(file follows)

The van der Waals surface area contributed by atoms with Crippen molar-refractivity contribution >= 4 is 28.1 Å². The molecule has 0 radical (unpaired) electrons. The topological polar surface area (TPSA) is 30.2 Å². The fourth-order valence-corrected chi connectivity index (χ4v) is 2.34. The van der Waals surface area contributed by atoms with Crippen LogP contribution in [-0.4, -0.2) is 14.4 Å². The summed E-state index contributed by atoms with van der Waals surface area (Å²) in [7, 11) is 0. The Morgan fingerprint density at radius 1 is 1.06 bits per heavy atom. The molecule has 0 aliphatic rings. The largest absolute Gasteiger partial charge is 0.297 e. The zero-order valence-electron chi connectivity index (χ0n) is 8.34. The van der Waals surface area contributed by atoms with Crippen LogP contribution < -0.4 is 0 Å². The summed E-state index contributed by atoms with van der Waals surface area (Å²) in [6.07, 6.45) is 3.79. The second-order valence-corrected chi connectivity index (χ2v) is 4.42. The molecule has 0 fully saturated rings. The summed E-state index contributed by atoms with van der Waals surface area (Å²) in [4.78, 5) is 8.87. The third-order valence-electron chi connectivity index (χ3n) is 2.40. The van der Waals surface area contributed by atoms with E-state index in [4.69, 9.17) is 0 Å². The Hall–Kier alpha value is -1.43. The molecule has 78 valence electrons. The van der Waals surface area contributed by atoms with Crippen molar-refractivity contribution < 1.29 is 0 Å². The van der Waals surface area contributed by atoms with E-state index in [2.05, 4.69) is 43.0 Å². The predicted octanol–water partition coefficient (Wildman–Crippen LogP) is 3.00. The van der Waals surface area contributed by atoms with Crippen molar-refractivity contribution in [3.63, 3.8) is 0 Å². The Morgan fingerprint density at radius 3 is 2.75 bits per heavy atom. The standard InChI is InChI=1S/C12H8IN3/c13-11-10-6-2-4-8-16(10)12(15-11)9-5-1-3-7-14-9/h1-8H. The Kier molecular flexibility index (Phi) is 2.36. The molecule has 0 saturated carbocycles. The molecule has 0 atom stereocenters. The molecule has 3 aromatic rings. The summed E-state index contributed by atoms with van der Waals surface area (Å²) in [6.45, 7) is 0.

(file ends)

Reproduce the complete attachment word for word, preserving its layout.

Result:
The van der Waals surface area contributed by atoms with Crippen molar-refractivity contribution >= 4 is 28.1 Å². The molecule has 0 radical (unpaired) electrons. The topological polar surface area (TPSA) is 30.2 Å². The fourth-order valence-corrected chi connectivity index (χ4v) is 2.34. The van der Waals surface area contributed by atoms with Crippen LogP contribution in [-0.4, -0.2) is 14.4 Å². The summed E-state index contributed by atoms with van der Waals surface area (Å²) in [7, 11) is 0. The Morgan fingerprint density at radius 1 is 1.06 bits per heavy atom. The molecule has 0 aliphatic rings. The largest absolute Gasteiger partial charge is 0.297 e. The zero-order valence-electron chi connectivity index (χ0n) is 8.34. The van der Waals surface area contributed by atoms with Crippen LogP contribution < -0.4 is 0 Å². The summed E-state index contributed by atoms with van der Waals surface area (Å²) in [6.07, 6.45) is 3.79. The second-order valence-corrected chi connectivity index (χ2v) is 4.42. The molecule has 0 fully saturated rings. The summed E-state index contributed by atoms with van der Waals surface area (Å²) in [4.78, 5) is 8.87. The third-order valence-electron chi connectivity index (χ3n) is 2.40. The van der Waals surface area contributed by atoms with E-state index in [4.69, 9.17) is 0 Å². The Hall–Kier alpha value is -1.43. The molecule has 78 valence electrons. The van der Waals surface area contributed by atoms with Crippen molar-refractivity contribution < 1.29 is 0 Å². The van der Waals surface area contributed by atoms with E-state index in [2.05, 4.69) is 43.0 Å². The predicted octanol–water partition coefficient (Wildman–Crippen LogP) is 3.00. The van der Waals surface area contributed by atoms with Crippen molar-refractivity contribution in [3.63, 3.8) is 0 Å². The Morgan fingerprint density at radius 3 is 2.75 bits per heavy atom. The standard InChI is InChI=1S/C12H8IN3/c13-11-10-6-2-4-8-16(10)12(15-11)9-5-1-3-7-14-9/h1-8H. The Kier molecular flexibility index (Phi) is 2.36. The molecule has 0 saturated carbocycles. The molecule has 0 atom stereocenters. The molecule has 3 aromatic rings. The summed E-state index contributed by atoms with van der Waals surface area (Å²) in [6.45, 7) is 0.